(Rhacodactylus ciliatus)


Crested geckos, or New Caledonian crested gecko, have been kept in captivity only since the mid 1990's. They have been thought to be extinct until their rediscovery at that time. Crested geckos are found on the island of New Caledonia, located between Australia and Fiji.

Their unique appearance, minimum requirements and unlimited color variations are making cresteds increasingly popular with reptile enthusiasts.


When selecting an enclosure for housing cresteds, keep in mind that they are arboreal; meaning they do climb. Height of the enclosure will be the most important factor when determining size. Hatchlings may be housed in a 10-gallon aquarium or in a small plastic "Kritter Keeper". A 20-gallon high aquarium can easily accommodate up to three adults.

The bottom of the enclosure can be covered with one of many substrates available at most pet stores. Those made of coconut fiber work very well. Branches should be provided for climbing. Live, potted plants can also be added to provide hiding places for your gecko. Artificial plants may also be used, but cosmetically do not replace live ones. There are several "low light" species of plants that will do very well in a crested gecko vivarium. Pothos do great, and will naturally climb throughout the enclosure.

Daytime temperature should stay between 72F- 80F, and nighttime temperature can fall to 69F. Temperatures over 85F will lead to stress, and can eventually result in illness or death. A black or red nighttime bulb can be used in a "shop light" type fixture and placed on top of a screened lid.

Humidity should be around 80%. Misting the enclosure daily will help maintain a desired humidity level. It will also provide a drinking source for your cresteds.


Crested geckos will eat crickets, wax worms, mashed fruit, or baby food. Also, there are crested gecko food products available commercially. Hatchlings should be offered 1/8" crickets every other day. Juveniles and adults can be offered food 2 or three times weekly. A good rule of thumb to determine prey size is it should not exceed the distance between the crested geckos eyes. Adults will take prey slightly larger.

Crickets should be dusted with a calcium and D3 vitamin supplement. Fruit baby food sprinkled with a calcium and D3 supplement should also be offered several times a week.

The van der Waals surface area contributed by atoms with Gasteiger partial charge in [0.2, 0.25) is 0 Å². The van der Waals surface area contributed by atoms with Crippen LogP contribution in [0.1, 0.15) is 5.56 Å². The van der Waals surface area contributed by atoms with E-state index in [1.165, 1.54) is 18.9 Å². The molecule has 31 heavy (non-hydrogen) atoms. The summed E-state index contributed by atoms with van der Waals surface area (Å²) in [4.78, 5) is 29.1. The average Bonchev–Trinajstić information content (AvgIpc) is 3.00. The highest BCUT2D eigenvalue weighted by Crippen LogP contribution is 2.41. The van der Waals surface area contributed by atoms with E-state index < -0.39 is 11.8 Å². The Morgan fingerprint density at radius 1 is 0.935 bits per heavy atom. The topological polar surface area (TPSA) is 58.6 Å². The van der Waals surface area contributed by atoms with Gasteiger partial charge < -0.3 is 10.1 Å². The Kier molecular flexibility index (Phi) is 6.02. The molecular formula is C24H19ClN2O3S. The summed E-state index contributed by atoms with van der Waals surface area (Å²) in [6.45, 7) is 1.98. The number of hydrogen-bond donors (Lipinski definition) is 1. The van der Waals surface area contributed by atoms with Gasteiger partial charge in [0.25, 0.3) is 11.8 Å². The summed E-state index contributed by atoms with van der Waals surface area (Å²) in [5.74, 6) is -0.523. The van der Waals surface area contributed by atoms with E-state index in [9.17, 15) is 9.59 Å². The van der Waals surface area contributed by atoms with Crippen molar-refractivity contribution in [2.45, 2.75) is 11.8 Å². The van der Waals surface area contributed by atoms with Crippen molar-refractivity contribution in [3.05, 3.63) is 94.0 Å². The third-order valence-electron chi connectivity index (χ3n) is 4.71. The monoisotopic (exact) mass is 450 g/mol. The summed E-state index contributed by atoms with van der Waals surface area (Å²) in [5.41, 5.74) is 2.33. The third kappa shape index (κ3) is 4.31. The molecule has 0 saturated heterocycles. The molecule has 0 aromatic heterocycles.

As with other reptiles, it is recommended that wild-caught insects should not be offered as food. There is a chance that insects from outside were exposed to pesticides, and often contain parasites.

Like many other lizards, they may refuse to drink from a dish. Misting will create water droplets on leaves and rock crevices that they will lap up.


Crested geckos are very interesting creatures and make a great "observing" pet. Only your imagination is the limit when designing a terrarium, which will be sure to accent any part of a room.

This information is provided based on our research and experience. Please keep in mind that it may vary slightly among individuals. As with any pet, be sure you thoroughly research its requirements before purchasing. Make certain you will be able to provide it with all its needs. Avoid “impulse buying”.

Reptiles readily carry salmonella. Although it does not affect them, it can be harmful to humans. Always be sure to wash your hands with an anti-bacterial soap after handling. Common sense is the best defense. Children should always be supervised when around reptiles.


Adult size: Up to 10".
Food: Crickets of appropriate size. Mashed fruit and fruit baby foods.
Longevity: Since crested geckos have only been kept in captivity since the mid 1990's, this has not been accurately determined yet. Possibly over 20 years.
Housing: Hatchlings; 10-gallon aquarium or small plastic "critter keeper". 20-gallon high aquarium will house 3 adults. Do not house two or more males together.
Temperature: 72-80F; humidity around 80%. Temperatures above 85F should be avoided.
Handling: Their unpredictable movements do not make them the best choice if you would like a pet to handle frequently. Tails are fragile and do not grow back.
Care: Easy to keep and are extremely clean animals. Very convenient to feed when live food is not available.
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